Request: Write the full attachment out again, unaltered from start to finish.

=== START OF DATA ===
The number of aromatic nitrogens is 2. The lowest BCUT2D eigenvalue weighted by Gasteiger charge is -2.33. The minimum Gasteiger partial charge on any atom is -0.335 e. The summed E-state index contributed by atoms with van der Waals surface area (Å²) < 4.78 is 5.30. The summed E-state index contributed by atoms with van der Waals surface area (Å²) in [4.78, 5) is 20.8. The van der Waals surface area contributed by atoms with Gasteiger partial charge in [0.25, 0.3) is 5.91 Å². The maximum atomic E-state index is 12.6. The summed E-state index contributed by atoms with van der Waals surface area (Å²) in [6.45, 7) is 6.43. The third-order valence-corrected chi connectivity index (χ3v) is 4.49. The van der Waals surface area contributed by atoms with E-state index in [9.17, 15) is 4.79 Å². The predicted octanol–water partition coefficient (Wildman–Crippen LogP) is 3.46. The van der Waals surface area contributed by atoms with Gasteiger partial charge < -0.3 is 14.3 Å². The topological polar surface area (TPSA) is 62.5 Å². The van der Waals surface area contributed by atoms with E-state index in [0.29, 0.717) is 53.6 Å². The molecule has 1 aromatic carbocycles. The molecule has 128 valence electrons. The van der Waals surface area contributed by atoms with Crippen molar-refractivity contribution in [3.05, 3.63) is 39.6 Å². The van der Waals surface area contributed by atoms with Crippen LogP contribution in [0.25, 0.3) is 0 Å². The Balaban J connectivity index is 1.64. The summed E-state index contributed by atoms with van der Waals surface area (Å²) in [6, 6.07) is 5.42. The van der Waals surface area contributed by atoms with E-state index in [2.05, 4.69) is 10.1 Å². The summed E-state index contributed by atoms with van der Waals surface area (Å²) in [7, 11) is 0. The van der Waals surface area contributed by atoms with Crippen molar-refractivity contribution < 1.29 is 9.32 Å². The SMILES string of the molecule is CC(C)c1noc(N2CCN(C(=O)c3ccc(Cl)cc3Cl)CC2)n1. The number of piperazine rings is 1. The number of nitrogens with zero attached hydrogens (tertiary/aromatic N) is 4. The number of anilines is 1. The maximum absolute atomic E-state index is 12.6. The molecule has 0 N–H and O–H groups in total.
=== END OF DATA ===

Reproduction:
The number of aromatic nitrogens is 2. The lowest BCUT2D eigenvalue weighted by Gasteiger charge is -2.33. The minimum Gasteiger partial charge on any atom is -0.335 e. The summed E-state index contributed by atoms with van der Waals surface area (Å²) < 4.78 is 5.30. The summed E-state index contributed by atoms with van der Waals surface area (Å²) in [4.78, 5) is 20.8. The van der Waals surface area contributed by atoms with Gasteiger partial charge in [0.25, 0.3) is 5.91 Å². The maximum atomic E-state index is 12.6. The summed E-state index contributed by atoms with van der Waals surface area (Å²) in [6.45, 7) is 6.43. The third-order valence-corrected chi connectivity index (χ3v) is 4.49. The van der Waals surface area contributed by atoms with E-state index in [9.17, 15) is 4.79 Å². The predicted octanol–water partition coefficient (Wildman–Crippen LogP) is 3.46. The van der Waals surface area contributed by atoms with Gasteiger partial charge < -0.3 is 14.3 Å². The topological polar surface area (TPSA) is 62.5 Å². The van der Waals surface area contributed by atoms with E-state index in [0.29, 0.717) is 53.6 Å². The molecule has 1 aromatic carbocycles. The molecule has 128 valence electrons. The van der Waals surface area contributed by atoms with Crippen molar-refractivity contribution in [3.05, 3.63) is 39.6 Å². The van der Waals surface area contributed by atoms with Crippen LogP contribution in [0.25, 0.3) is 0 Å². The Balaban J connectivity index is 1.64. The summed E-state index contributed by atoms with van der Waals surface area (Å²) in [6, 6.07) is 5.42. The van der Waals surface area contributed by atoms with E-state index in [2.05, 4.69) is 10.1 Å². The summed E-state index contributed by atoms with van der Waals surface area (Å²) in [7, 11) is 0. The van der Waals surface area contributed by atoms with Crippen molar-refractivity contribution < 1.29 is 9.32 Å². The SMILES string of the molecule is CC(C)c1noc(N2CCN(C(=O)c3ccc(Cl)cc3Cl)CC2)n1. The number of piperazine rings is 1. The number of nitrogens with zero attached hydrogens (tertiary/aromatic N) is 4. The number of anilines is 1. The maximum absolute atomic E-state index is 12.6. The molecule has 0 N–H and O–H groups in total.